making 30 years ago is ridiculous.When upper management is making
more in a day than their average employee makes in a year, that is a problem.Middle class Americans have most definitely been wealthier in the past
than they are now.
To: Dane HendersonOrem, UtahWhat and excellent letter, and
spot on.Not one mention about political parties, just a letter
reporting the TRUTH of what really happened.I don't care if
Hostess gets bought out and Twikies, HoHos or Ding-Dongs makes a come back --
I will NEVER buy anything from them again -- EVER!
When one really looks at business failures they will see many factors but the #1
reason is mismanagement. Poor decisions, poor management of assets, poor
accounting practices and not using the union as a partner in success. Unions are
not prudent in every situation but if workers feel the need then that should be
the first sign something is amiss. Companies often overlook their best
customers, their employees. Hostess, an American institution was destroyed by
more than greed at the top. It was destroyed by a false sense of entitlement at
Correction -- I misspelled the first name of Justice Brandeis. It's Louis
and not Lewis.I wasn't fully awake.
high school fan, may I suggest you try to expand your horizons by doing some
research?A good place to start would be to read "Who Stole the
American Dream," by Hedrick Smith.It's very easy to express
an opinion, but it requires some sincere effort to make sure it is a valid
opinion based on knowledge.
Great letter.It exposes the truth behind Hostess's failure...
Not because of the unions but because they had been mismanaged by those at the
top who merely wished to raid and steal from the company and then run away as
fast as they could leaving the company in worse circumstances than before.
Excellent letter, Dane. Very well done indeed.
While not a fan of greed I do laugh at you who blame corporations for our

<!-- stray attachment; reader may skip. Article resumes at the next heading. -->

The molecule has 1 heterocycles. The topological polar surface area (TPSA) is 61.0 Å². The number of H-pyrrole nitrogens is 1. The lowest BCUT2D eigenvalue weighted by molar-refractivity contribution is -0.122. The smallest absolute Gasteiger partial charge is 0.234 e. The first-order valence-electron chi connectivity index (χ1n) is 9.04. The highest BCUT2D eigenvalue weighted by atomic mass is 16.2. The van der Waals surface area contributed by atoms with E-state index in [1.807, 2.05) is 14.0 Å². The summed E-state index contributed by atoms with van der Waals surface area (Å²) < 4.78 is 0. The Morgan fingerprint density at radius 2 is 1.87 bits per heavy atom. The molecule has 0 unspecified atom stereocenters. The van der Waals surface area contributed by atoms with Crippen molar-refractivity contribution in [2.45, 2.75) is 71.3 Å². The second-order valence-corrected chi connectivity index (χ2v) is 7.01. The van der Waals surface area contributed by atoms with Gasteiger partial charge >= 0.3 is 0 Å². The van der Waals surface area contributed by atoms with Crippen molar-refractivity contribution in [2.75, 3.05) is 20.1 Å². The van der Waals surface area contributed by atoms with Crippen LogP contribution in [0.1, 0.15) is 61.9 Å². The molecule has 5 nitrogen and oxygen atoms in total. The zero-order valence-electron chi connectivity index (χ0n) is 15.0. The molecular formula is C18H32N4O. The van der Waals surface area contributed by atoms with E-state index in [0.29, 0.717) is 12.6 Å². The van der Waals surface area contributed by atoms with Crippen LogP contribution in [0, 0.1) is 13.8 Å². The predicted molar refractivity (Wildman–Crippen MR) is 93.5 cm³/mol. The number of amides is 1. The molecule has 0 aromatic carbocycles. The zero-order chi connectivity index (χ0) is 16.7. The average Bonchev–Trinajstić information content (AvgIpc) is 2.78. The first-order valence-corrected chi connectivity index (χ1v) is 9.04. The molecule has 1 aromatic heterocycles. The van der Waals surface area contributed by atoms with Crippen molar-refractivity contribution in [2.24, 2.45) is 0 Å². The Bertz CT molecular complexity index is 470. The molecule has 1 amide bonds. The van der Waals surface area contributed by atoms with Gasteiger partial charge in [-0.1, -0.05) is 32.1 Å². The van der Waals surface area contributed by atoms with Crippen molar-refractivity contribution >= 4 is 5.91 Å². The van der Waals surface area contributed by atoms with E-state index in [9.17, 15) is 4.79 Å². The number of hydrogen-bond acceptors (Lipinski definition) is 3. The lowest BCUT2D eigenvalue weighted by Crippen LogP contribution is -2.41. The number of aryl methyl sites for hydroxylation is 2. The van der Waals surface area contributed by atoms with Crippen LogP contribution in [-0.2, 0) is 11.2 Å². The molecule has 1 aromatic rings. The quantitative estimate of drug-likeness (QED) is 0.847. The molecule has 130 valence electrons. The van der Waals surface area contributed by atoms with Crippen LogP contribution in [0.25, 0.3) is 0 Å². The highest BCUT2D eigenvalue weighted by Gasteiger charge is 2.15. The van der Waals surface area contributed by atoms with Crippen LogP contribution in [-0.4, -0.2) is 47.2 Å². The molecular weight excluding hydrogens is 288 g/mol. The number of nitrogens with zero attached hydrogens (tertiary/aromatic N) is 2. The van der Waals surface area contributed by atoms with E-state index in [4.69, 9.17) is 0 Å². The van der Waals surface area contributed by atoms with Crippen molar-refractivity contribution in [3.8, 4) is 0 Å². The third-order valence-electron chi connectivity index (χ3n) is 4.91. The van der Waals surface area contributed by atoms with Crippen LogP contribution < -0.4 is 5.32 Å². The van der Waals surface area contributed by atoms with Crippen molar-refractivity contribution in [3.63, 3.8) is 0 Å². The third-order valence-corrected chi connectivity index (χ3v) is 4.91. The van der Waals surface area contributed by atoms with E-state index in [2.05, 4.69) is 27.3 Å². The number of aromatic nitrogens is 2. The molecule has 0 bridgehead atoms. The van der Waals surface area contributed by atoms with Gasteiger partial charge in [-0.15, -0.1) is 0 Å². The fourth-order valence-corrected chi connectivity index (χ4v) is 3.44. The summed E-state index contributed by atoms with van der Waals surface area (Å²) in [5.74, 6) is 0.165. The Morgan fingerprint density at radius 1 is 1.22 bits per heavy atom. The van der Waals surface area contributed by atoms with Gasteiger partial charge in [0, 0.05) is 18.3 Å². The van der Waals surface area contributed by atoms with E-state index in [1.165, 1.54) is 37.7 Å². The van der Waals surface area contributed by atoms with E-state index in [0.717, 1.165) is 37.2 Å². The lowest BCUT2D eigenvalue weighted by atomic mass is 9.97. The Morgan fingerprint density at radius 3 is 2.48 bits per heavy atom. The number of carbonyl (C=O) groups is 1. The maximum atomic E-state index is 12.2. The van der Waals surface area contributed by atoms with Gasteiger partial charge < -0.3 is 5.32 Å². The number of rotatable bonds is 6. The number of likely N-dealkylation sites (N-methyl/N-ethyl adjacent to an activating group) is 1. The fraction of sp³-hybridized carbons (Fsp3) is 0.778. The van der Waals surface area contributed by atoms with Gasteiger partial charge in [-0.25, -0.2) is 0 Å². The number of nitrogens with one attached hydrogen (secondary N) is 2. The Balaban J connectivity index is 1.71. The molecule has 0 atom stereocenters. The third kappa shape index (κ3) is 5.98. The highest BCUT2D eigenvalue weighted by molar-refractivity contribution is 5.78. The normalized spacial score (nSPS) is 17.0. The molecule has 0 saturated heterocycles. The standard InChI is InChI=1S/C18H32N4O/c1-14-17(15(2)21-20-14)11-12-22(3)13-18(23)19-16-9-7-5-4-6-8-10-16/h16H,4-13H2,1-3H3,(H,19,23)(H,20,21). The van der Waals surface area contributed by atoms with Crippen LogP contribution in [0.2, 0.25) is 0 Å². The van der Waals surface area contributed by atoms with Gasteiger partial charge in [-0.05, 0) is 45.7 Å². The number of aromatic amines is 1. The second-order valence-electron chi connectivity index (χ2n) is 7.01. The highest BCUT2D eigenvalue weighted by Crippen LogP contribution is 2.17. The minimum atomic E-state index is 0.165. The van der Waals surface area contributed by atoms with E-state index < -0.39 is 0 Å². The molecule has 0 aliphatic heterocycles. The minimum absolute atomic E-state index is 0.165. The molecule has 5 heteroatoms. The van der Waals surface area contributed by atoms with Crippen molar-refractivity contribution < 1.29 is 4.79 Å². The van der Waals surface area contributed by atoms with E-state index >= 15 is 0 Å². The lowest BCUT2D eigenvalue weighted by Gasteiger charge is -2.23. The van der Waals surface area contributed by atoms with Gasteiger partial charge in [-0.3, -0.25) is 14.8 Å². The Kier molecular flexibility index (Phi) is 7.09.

troubles.. This is not the case. The problem today is that people do not want
to take care of themselves.We as a people have never been wealthier than
we are right now.the rich being poorer would not make us wealthier, in fact just
the opposite would be true.
Thanks, Dane, for the excellent perspective you present. Most Americans,
particularly those dedicated to the two major political parties, are convinced
that the corporate interest is the same as America's interest. Their stated
goal is to maximize the wealth of shareholders and executives. As less openly
stated goal, but a goal nonetheless, is to minimize costs, particularly the cost
of labor. If they can do it by shipping jobs overseas, they will. If they can do
it by bullying workers into accepting lower wages, they will. If they can do it
by increasing labor productivity, so that they can produce the same amount of
product with fewer workers, they will.Many Americans harbor the
mistaken notion that the enemy is government, and that corporations are their
friends. The Founders would be appalled.
An excellent letter, and spot on.For a very disturbing read on the
subject, may I recommend and excellent book by Hedrick Smith? It's called
"Who Stole the American Dream?"It pulls no punches and
assigns blame where it belongs with both parties and with America's
increasingly greedy corporate bosses.Lewis Brandeis said, clear back
in the early 1900's: "We must make our choice. We may have democracy,
or we may have wealth concentrated int eh hands of a few, but we can't have